JOURNALIST: So that starts from today? This is a threat- it’s beyond a threat- you’re saying federal funding will be withdrawn and if they don’t agree to sit down, that money won’t be there at all. 

SIMON BIRMINGHAM: I expect State Labor to listen, like I have listened, to listen to the concerns, to answer those concerns before they can expect to be paid for something that goes back on their word that they gave in 2012. 

JOURNALIST: You’re withdrawing funding?

SIMON BIRMINGHAM: I want the money to come to South Australia, I want all $65 million to come to South Australia, but before that can be approved, I need to be convinced they’re actually acting in accordance with the agreement they signed, and there’s no evidence to say that they are. This is clearly a backwards step and they need to sit down and listen to the industry if they want to get that funding.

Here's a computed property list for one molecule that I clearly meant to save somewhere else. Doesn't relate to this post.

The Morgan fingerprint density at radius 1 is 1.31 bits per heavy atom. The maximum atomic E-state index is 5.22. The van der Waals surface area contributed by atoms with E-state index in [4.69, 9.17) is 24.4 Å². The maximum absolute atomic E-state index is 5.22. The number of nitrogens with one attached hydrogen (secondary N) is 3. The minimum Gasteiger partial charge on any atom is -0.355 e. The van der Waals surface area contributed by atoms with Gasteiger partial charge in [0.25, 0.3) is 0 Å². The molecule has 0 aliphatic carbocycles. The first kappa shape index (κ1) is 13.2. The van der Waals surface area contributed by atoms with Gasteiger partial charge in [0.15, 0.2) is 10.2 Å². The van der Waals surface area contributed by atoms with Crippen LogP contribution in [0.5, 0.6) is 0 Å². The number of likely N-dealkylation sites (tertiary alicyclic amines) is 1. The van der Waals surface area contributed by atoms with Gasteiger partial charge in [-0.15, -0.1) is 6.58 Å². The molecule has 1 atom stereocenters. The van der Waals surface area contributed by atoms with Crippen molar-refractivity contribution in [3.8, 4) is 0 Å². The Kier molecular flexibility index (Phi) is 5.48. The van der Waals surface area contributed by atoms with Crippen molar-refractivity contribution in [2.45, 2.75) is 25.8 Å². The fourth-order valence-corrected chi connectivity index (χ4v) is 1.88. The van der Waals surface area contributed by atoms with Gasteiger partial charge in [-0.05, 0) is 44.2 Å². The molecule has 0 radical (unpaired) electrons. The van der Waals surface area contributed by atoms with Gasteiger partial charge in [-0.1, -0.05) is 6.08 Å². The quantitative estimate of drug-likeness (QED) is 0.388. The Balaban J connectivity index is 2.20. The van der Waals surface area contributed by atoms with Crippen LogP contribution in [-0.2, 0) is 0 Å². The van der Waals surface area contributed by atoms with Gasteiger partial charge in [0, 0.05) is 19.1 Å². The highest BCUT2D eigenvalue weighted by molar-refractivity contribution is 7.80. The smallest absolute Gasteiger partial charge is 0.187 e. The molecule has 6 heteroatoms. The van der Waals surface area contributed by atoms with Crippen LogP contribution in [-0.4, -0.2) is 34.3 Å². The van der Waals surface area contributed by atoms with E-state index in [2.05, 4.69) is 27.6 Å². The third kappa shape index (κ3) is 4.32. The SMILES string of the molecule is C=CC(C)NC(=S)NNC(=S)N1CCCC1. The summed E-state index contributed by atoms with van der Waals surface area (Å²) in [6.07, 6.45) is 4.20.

JOURNALIST: They seem confident that they’re not only meeting the letter of the law of that partnership agreement, but in fact, they’re exceeding it- or are exceeding the milestones in that agreement- is that right?

SIMON BIRMINGHAM: I’m confident that they’re clearly in breach of the spirit of the agreement. The steps they’re taking are reggressive and there are clear conditions in this agreement to move to a more contestable environment and this is clearly moving towards a less contestable environment, especially in 2016 and 2017 which are the funding years in question. There’s no point in the State Government talking about where they might be in 2019. This is an agreement from 2012 to 2017. Things are meant to be better in 2016 than there were in 2015. State Labor is taking it backwards.